Trucking companies paid $38 Billion in state and federal highway-user taxes.  Taxes on users produced $33 Billion for the highway trust fund while the federal government spent $37 Billion on highways.  User charges produced $69 Billion in state highway revenues, while both state and local governments spent $172 Billion.  Much of the net state and local government investment in highways comes from real estate taxes.

Both of the nation’s two federal grant programs for highways were enacted to meet substantive federal needs.  While members of the House and Senate enjoyed bringing federal project dollars home, the purpose was not simply to distribute money.

In 1916, the Federal Aid Highway act served the federal interest of defending the country.  World War I confirmed the need to quickly move military forces on reliable roads.  Higher, and uniform, engineering standards were required so that the nation’s roads could handle military vehicles and loads.  The 1916 Act required states to raise these standards as a condition of receiving federal highway aid.

In 1956, the National Interstate and Defense Highways Act authorized the Interstate System.  The Act’s name confirmed its federal purpose:  improved defense and expansion of interstate commerce.  Design standards for the new network were much higher.  At-grade crossings and traffic lights were eliminated.  Limited access, with dedicated exits and entrances, became standard.  Higher loads, better foundation design, grade requirements, safety, and lane width were part of the design upgrade.  The 1956 grant program had a federal purpose.  States had to to build differently for defense and improved interstate travel at higher speeds.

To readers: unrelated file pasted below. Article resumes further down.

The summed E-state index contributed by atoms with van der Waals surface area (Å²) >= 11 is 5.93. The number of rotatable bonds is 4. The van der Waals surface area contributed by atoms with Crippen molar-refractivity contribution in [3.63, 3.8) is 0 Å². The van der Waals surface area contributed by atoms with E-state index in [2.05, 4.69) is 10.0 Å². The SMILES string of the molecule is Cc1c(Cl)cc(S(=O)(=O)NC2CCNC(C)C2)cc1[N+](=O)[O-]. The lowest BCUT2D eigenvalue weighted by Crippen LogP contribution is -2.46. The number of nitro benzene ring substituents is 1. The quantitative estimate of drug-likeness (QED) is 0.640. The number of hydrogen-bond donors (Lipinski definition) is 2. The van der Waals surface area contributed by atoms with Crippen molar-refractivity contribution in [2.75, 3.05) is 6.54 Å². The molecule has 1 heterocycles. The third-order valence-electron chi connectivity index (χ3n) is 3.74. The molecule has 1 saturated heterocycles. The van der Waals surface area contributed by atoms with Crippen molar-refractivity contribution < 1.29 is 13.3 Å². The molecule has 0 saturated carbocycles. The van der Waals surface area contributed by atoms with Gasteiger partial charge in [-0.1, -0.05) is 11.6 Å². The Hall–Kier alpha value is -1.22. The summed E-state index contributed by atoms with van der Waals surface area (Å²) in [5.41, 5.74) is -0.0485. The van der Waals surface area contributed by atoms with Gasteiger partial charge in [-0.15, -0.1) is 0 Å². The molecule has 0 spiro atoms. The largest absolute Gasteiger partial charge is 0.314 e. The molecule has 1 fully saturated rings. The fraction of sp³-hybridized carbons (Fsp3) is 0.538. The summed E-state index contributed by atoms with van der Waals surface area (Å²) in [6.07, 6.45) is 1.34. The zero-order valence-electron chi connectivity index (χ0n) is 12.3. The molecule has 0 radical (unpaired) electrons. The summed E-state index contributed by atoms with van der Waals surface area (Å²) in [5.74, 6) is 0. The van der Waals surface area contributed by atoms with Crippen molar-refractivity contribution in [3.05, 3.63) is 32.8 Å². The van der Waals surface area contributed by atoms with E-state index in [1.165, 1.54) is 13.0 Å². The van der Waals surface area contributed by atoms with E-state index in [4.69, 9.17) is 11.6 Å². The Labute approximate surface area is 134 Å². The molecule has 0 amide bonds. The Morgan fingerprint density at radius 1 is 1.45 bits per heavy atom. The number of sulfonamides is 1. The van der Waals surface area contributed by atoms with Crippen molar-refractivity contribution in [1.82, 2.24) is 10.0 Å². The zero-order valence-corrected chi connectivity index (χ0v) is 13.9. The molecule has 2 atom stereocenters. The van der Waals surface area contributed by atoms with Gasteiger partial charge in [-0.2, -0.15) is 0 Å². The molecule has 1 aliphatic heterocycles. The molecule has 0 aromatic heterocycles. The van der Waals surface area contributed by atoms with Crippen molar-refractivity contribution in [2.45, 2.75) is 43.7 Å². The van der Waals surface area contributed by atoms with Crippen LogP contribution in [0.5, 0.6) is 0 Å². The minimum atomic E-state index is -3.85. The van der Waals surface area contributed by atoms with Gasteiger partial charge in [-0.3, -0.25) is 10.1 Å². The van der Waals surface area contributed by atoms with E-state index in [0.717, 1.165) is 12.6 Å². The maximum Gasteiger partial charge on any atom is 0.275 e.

In 2018, helping state and local governments gain effective management control over their infrastructure networks seems to be the President’s federal focus.  Across the rest of the world, governments are asking the private sector to compete over the life cycle – using modern, competitive procurement systems to secure fully maintained facilities with value for money.  Our research at MIT confirms there is a 30-40% typical saving in life cycle cost to be captured by governments who adopt international standards for asset management (ISO 31000), alongside modern procurement systems.  These systems are consistent with the President’s infrastructure proposals.  They attract private sector investment, new technologies, materials, and methods, all in the pursuit of higher levels of service at lower life cycle costs.

The President recognizes that state and local governments know best what needs to be done with their infrastructure, and that that life cycle commitments to deliver infrastructure services are best secured at the state and local levels – by the owners of these facilities.

It is time to re-condition Pavlov’s Dog.

Ringing the infrastructure bell should condition us to expect measurable outcomes, modern asset management, and competitive procurement over the life cycle.

We should be conditioned, when that bell rings, to higher levels of service at lower life cycle cost, and to phrases like on time, within budget, and fully maintained.